Dr Charles Tannock

Member of the European Parliament for London

The Barcelona Process revisited

Delivered in Plenary - 26th October 2005

Madam President

As rapporteur on the European Neighbourhood Policy, I believe it is clearly in our mutual interests to strengthen ties with our southern Mediterranean partners in North Africa and the Middle East, as formally set up in the Barcelona process 10 years ago on 28 November.

Along with our US allies, this sends a clear message that we support, in this region, a strengthening of civil society, an open market economy, democratic pluralism and respect for fundamental human rights, including media freedom, independence of the judiciary and the rule of law and, in particular, women’s rights, as the previous speaker mentioned. Tunisia is an advanced country in the eyes of the Arab world in this respect. Environmental cooperation is also one of our priorities.

These countries, and in particular their growing populations, will provide growing markets for our own products. I believe that it is in the European Union’s interests to target substantial development aid through the current MEDA Programme, which, I believe, amounts to some EUR 3 billion per year, and eventually through the newly anticipated ENPI – the European Neighbourhood and Partnership Instrument – to assist the Euromed group of countries with enhanced economic growth in order to prevent rising unemployment and rising tensions, which will in turn, from the EU security point of view, provide recruiting grounds for Islamist hardliners. We have seen that in the recent past during the Moroccan Casablanca bombings, the tragic civil war in recent years in Algeria and the rise of Hamas, Hezbollah and Islamic Jihad in the occupied Palestinian territories. We must remember, of course, that the tragic Madrid bombings were carried out by Maghribi Salafists.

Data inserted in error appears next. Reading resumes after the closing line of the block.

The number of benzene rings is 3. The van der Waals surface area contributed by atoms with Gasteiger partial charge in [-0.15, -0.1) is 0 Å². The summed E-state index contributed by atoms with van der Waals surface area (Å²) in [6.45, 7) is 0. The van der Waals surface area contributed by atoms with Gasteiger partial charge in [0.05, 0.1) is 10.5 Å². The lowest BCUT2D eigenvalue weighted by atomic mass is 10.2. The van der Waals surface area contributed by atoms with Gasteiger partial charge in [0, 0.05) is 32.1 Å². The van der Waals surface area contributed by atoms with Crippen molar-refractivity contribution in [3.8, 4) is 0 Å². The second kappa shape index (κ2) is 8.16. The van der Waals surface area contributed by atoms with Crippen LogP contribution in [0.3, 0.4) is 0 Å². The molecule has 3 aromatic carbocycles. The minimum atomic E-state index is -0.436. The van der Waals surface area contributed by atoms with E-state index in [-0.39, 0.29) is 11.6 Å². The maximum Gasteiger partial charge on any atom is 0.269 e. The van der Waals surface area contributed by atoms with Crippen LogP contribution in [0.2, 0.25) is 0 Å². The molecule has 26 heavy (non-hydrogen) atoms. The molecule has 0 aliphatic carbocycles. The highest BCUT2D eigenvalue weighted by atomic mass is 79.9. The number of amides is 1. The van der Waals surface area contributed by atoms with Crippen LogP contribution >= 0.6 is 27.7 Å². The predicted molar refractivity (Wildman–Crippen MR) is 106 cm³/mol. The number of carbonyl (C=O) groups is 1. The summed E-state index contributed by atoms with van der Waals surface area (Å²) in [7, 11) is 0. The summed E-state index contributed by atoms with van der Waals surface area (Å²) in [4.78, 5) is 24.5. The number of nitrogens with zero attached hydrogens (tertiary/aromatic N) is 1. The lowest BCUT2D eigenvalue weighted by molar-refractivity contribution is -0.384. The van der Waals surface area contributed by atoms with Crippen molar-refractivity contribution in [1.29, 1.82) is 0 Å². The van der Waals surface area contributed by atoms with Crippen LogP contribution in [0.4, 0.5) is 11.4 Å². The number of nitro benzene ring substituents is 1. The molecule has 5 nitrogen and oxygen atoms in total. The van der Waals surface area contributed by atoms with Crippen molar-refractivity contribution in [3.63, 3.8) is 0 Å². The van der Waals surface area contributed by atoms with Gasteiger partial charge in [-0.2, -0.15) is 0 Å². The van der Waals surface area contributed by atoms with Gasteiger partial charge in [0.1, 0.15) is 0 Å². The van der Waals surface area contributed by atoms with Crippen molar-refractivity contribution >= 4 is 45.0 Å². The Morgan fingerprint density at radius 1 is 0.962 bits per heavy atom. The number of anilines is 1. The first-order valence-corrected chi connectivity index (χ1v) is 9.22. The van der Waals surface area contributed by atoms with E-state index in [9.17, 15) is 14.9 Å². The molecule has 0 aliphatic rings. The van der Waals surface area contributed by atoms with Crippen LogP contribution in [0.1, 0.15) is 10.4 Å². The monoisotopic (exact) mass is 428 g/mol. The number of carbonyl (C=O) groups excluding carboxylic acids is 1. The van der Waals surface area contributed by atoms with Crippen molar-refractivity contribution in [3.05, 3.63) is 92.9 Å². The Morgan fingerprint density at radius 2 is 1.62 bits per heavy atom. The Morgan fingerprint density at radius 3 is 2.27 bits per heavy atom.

We must also try to prevent large, uncontrolled migrant flows to the European Union. Otherwise, this will cause a total breakdown in the good intercommunal relations we enjoy at present.

We all hope for a free trade area by 2010. The new EuroMed Assembly facilitates dialogue between traditional enemies such as Israel and the Arab world. This forum uniquely allows them to resolve their problems peacefully. Israel’s withdrawal from Gaza, in my view, is a good start to putting the roadmap for peace back on the agenda. This Assembly is also a forum for the exchange of ideas between the Islamic world and the majority-Christian European Union.

I am optimistic about the spread of our democratic values in this region, with the recent elections in Iraq, Palestine and Lebanon and now, even, some tentative democratic moves in this direction from Egypt.

On behalf of my political group, I strongly commend the Jäätteenmäki report to the House.